BMCM+AC is proud to present a virtual program centered on TAYO, a new light+sound activation and ongoing community sculpture from Grace Villamil, in collaboration with IONE and Lisa Kelley of the Ministry of Maåt. Join us below for the world premiere of a new video about the October 24th activation of TAYO, from cinematographer Sam Falconi and filmmaker Marina Katz, created with the support of BMCM+AC.

TAYO, the inclusive “We” or “Us” in Tagalog, the language of the Philippines, (Grace’s background and where her parents emigrated from in the late 1960s) was a light+sound activation and ongoing community sculpture at Pauline Oliveros’ Deep Listening Plaza in Kingston NY. TAYO was created by artist Grace Villamil in collaboration with IONE (Pauline Oliveros’ life partner) and Lisa Kelley (founder of the Deep Listening Community) to bring awareness to the separation of children and families and give support to immigrant communities in Kingston and around the world. Most especially, this project directly addresses the immigration issue in the United States focusing on the children, women, and families who have been separated by ICE.

The TAYO sculpture is an on-going community effort where anyone can add a stuffed animal in solidarity with the children. The stuffed animal is a symbol of the unconditional love children are constantly giving to the world. TAYO is a physical manifestation of the strength & love a community can bring in our most trying and difficult time.

In this conversation, Grace Villamil shares her hopes for the future and insights into TAYO, as well as her installation search for function, commissioned for the 2018 exhibition Between Form and Content: Perspectives on Jacob Lawrence and Black Mountain College.

Grace Villamil is a first-generation Filipino-American and multidisciplinary artist exploring interconnectivity between humans and nature through installation, video, and sound. She has performed live-video manipulations as an accompaniment to electronic and live instruments in venues such as Southbank London, Elbphilharmonie Kleiner Saal Hamburg, The Broad/Redcat Los Angeles, Issue Project Room NYC, and in Boston w/ ACT, an MIT media lab. Her installation “Search For Function,” a collaboration with Tyondai Braxton, was commissioned by BMCM+AC for the Fall 2018 exhibition Between Form and Content: Perspectives on Jacob Lawrence and Black Mountain College.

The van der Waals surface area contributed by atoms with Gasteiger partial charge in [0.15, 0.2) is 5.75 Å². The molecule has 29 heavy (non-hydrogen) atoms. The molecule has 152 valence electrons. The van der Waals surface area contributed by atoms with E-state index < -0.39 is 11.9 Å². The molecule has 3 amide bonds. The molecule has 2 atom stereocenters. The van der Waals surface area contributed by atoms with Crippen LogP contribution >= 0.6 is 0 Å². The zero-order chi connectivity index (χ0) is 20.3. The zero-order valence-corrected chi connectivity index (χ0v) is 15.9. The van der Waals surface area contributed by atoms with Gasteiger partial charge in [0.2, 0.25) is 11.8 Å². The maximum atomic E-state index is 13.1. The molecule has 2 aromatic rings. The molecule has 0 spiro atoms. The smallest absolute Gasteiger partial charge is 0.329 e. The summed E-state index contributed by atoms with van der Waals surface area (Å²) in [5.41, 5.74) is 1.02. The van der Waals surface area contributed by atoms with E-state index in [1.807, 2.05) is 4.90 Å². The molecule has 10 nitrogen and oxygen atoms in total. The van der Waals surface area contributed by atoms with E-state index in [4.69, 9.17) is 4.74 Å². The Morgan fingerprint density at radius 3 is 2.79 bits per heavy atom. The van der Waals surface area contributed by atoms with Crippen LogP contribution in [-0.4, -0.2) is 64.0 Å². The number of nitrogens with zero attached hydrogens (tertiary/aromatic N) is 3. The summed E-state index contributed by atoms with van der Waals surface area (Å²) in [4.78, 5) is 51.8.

Ministry of Maåt

IONE is an author/playwright/director and improvising text-sound artist. She has taught and performed throughout the world with her creative partner and spouse of 30 years, Pauline Oliveros.

Lisa B. Kelley is a vocalist, performer, and founding member of the Deep Listening community in Kingston.

The Deep Listening Plaza was dedicated to Pauline Oliveros on August 3rd, 2018. Pauline Oliveros (1932-2016) was a pioneering Composer, Performer, and Humanitarian whose work affected everyone globally and locally. She lived in Kingston for over 30 years and was dedicated to building Kingston into the vibrant community it is today.

Pauline Oliveros (The Center for Contemporary Music Archives, Mills College)

Marina Katz is an artist and filmmaker based in New York. Her feature edit MATANGI / MAYA / M.I.A. premiered at Sundance and the Berlinale and opened the Museum of Modern Art’s New Directors / New Films.  Other works have appeared at Sundance (Suicide by Sunlight), CPH:Dox (The Brink), and BAMcinemafest (All Good Things) among other festivals. Her short film “Rauschenberg At Work” was included at Pace Gallery New York from October 23 – December 12, 2015 during the exhibition Robert Rauschenberg: Anagrams, Arcadian Retreats, Anagrams (A Pun). Marina’s grandmother Betsy Williams, great uncle David Weinrib, and step-grandfather Paul Williams were alumni or faculty of Black Mountain College.

Sam Falconi is a cinematographer with over a decade of experience shooting around the world for clients including Beyoncé, Prince, Nicki Minaj, Gucci, Vogue, H&M, Tommy Hilfiger, Tidal, and Time Magazine. Sam’s fascination with cinema began as a child playing with his father’s old Bolex and viewing 16mm films projected in the house. He continued to shoot films with his friends throughout school. At 20, he took a position apprenticing with legendary cinematographer Harris Savides (American Gangster, Zodiac). Since then, Sam has shot award-winning documentaries, music videos, films, and digital media. He is based in New York City and the Hudson Valley.